There is still headroom for Moore's law to apply to chip design/manufacture for the next few years according to Intel scientists. At the International Solid-State Circuits Conference (ISSCC) in San Francisco this week Intel will discuss the challenges it faces in manufacturing ever faster and more efficient chips, expected to be made with 10nm process technology in the near future.
Intel senior fellow Mark Bohr engaged in a conference call with reporters discussing the upcoming Intel ISSCC presentations. Bohr said that current processor making technology can be used to make ever-finer-scale chips from the 14nm processors we have today, down to smaller processes in the future. However looking further down the line new "expensive, esoteric manufacturing methods like ultraviolet lasers," might be required to follow Moore's Law, reports PC World.
This year marks the 50th anniversary of Moore's Law, which is a computer industry observation that says "the number of transistors in a dense integrated circuit doubles approximately every two years". Intel co-founder Gordon E. Moore described the trend for the first time in 1965. The process shrinks, described in nm scales above, are vital to maintain Moore's Law without any other radical change in computer chip making technology.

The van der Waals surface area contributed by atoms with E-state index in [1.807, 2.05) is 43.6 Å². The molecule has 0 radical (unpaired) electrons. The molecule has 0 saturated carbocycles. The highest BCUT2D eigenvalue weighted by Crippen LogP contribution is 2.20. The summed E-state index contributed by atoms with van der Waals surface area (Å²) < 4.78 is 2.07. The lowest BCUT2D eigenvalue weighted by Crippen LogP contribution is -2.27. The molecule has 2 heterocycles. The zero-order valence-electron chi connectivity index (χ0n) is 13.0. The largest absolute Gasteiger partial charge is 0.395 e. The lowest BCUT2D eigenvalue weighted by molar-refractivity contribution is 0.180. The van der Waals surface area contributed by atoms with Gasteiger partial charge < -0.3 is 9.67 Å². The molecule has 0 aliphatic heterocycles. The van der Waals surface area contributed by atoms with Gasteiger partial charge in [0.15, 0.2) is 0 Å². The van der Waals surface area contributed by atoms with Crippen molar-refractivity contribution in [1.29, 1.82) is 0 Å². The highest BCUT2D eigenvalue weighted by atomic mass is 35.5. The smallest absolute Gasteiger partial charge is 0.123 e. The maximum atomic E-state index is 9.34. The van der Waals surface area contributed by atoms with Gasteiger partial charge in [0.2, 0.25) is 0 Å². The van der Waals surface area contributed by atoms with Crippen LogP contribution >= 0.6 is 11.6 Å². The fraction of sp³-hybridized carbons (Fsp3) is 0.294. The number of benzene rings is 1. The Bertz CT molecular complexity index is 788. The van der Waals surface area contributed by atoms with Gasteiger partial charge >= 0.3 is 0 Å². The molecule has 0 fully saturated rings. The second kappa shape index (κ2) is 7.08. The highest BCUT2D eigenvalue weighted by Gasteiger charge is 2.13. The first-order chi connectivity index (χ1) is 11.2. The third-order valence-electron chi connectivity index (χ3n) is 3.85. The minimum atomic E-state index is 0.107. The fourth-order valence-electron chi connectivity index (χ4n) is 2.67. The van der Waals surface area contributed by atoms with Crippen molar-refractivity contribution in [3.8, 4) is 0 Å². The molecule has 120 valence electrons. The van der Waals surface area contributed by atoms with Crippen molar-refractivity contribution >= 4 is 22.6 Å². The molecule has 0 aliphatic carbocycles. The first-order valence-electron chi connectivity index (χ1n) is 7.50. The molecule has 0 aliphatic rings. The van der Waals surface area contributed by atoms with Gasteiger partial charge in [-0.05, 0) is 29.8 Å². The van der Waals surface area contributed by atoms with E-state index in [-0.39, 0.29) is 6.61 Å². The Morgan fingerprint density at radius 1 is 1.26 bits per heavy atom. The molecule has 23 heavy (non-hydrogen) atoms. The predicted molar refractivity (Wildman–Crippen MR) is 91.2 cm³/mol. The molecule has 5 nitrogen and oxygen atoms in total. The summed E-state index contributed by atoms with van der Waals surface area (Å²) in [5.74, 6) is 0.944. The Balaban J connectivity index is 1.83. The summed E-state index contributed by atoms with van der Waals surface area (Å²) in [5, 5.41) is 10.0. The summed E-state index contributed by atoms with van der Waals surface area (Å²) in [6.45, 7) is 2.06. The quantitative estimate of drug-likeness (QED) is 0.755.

Intel's Bohr took the time during his conference call to explain the manufacturing delay of the 14nm Broadwell chips. He said that the firm underestimated the time needed to complete the tasks required to ready the chips. Then it took longer to "fix the yields," but he noted that Intel is now enjoying high yields. Furthermore you might be happy to hear that the 10nm process pilot is on track, and going about 50 per cent faster than 14nm development did.
Faster processing is required for this kind of thing, thinks Intel